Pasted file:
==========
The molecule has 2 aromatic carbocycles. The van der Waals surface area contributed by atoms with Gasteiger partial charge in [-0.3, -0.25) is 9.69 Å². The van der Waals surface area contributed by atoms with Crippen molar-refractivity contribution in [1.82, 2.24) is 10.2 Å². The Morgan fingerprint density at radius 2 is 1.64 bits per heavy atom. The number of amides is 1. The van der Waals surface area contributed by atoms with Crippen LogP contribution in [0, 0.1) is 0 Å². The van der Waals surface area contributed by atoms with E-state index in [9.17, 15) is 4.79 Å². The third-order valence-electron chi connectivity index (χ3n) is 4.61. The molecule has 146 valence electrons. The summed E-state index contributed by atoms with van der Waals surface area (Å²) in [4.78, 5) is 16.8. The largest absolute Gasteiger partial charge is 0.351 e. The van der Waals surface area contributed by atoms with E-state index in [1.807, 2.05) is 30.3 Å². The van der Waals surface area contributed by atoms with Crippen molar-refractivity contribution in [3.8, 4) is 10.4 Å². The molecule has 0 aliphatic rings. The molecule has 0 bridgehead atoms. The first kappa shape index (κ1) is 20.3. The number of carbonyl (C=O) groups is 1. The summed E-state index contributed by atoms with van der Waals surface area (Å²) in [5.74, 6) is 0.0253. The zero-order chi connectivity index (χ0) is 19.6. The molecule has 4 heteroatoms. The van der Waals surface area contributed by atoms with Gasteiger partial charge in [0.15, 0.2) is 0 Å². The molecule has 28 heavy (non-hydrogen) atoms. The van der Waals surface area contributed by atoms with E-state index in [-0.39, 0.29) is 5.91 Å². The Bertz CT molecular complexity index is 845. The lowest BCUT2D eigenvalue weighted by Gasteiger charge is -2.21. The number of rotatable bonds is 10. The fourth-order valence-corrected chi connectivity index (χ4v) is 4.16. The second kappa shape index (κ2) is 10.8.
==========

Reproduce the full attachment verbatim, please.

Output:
The molecule has 2 aromatic carbocycles. The van der Waals surface area contributed by atoms with Gasteiger partial charge in [-0.3, -0.25) is 9.69 Å². The van der Waals surface area contributed by atoms with Crippen molar-refractivity contribution in [1.82, 2.24) is 10.2 Å². The Morgan fingerprint density at radius 2 is 1.64 bits per heavy atom. The number of amides is 1. The van der Waals surface area contributed by atoms with Crippen LogP contribution in [0, 0.1) is 0 Å². The van der Waals surface area contributed by atoms with E-state index in [9.17, 15) is 4.79 Å². The third-order valence-electron chi connectivity index (χ3n) is 4.61. The molecule has 146 valence electrons. The summed E-state index contributed by atoms with van der Waals surface area (Å²) in [4.78, 5) is 16.8. The largest absolute Gasteiger partial charge is 0.351 e. The van der Waals surface area contributed by atoms with E-state index in [1.807, 2.05) is 30.3 Å². The van der Waals surface area contributed by atoms with Crippen molar-refractivity contribution in [3.8, 4) is 10.4 Å². The molecule has 0 aliphatic rings. The molecule has 0 bridgehead atoms. The first kappa shape index (κ1) is 20.3. The number of carbonyl (C=O) groups is 1. The summed E-state index contributed by atoms with van der Waals surface area (Å²) in [5.74, 6) is 0.0253. The zero-order chi connectivity index (χ0) is 19.6. The molecule has 4 heteroatoms. The van der Waals surface area contributed by atoms with Gasteiger partial charge in [0.15, 0.2) is 0 Å². The molecule has 28 heavy (non-hydrogen) atoms. The van der Waals surface area contributed by atoms with E-state index in [-0.39, 0.29) is 5.91 Å². The Bertz CT molecular complexity index is 845. The lowest BCUT2D eigenvalue weighted by Gasteiger charge is -2.21. The number of rotatable bonds is 10. The fourth-order valence-corrected chi connectivity index (χ4v) is 4.16. The second kappa shape index (κ2) is 10.8.